I Go Round In Circles
Step in the ring and you’ll see a new world. As soon as my toe has passed over the edge, the light changes, and I can hear the music. Movement begins on the periphery of my vision. By the time my foot touches the grass within, the pulse of the beat has overtaken me; my second step happens without conscious effort on my part, I am no longer my own, I am part of the undulating mass of hedonistic joy that surrounds the ring. I could not see it before, but now I see nothing else. I dance. I am away with the fairies.
I’ve taken mushrooms before, but this time the mushrooms have taken me. The beat pounds in a way I’ve always found unbeatable, and I don’t fight at all. The faces around me are not kind, not my kind, not your kind, but they smile and flirt and whisper promises and offers as they whirl past. I cannot step beyond the circle now, I know this, not until the transaction is complete. Until then I must move my feet in circles.
The Lord of the dance looks down on me from his podium, reaches out to me across the vast expanse of revelry, and somehow the distance disappears, and he is in front of me. He appears to be amused by me.
What can I offer you, little man he asks and I am confused for a moment, insulted maybe, but I realise he doesn’t mean my gender he means my genus, from the eyes of another species I suppose there is hardly any difference between us. I do not correct him.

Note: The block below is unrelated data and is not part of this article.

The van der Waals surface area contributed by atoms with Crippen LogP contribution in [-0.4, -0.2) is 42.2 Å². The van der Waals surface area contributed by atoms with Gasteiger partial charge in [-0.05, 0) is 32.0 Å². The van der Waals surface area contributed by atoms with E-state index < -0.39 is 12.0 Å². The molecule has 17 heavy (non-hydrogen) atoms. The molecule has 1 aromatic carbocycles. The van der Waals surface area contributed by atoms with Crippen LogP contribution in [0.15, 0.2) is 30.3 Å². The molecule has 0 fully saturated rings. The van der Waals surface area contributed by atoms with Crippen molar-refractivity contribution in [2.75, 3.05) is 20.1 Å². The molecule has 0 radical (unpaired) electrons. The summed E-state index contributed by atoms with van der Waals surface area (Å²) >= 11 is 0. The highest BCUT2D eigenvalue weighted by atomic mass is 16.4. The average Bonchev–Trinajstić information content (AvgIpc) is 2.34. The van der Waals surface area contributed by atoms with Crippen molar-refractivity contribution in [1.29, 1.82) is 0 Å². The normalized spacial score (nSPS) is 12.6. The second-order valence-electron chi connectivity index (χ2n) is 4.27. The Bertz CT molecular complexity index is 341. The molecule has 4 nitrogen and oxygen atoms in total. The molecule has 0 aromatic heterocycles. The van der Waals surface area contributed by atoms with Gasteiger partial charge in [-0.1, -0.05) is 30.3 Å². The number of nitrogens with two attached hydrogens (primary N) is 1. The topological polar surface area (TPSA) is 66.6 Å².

I cannot find my voice to speak and answer his question, and yet I find somehow I am telling him anyway. This is some other form of expression, I tell him of my depression, of my thwarted ambition, of my desire for more than the world that I live in. All of this without moving my lips as I realise now that he didn’t move his; his face remains fixed in a smile I could kiss.
And I do; no handshake for us, this is serious stuff, and a deal must be fixed with an expression of love.
With that we are done, and the music recedes, and I realise it is time that I leave. With my best foot forward I step out of the circle. Back into the harsh light of dawn – which is a surprise, as the sun had just set when I stepped into the circle a moment ago.
Times passes differently there, I suppose.
Metres away the traffic is already cacophonous, and the magical feeling is already fading. A bald young man in a tracksuit sits on a bench nearby, holding a can of cider in a pale hand adorned with faded blue tattoos. I head for the park exit.
The deal is done. All that’s left now is the waiting.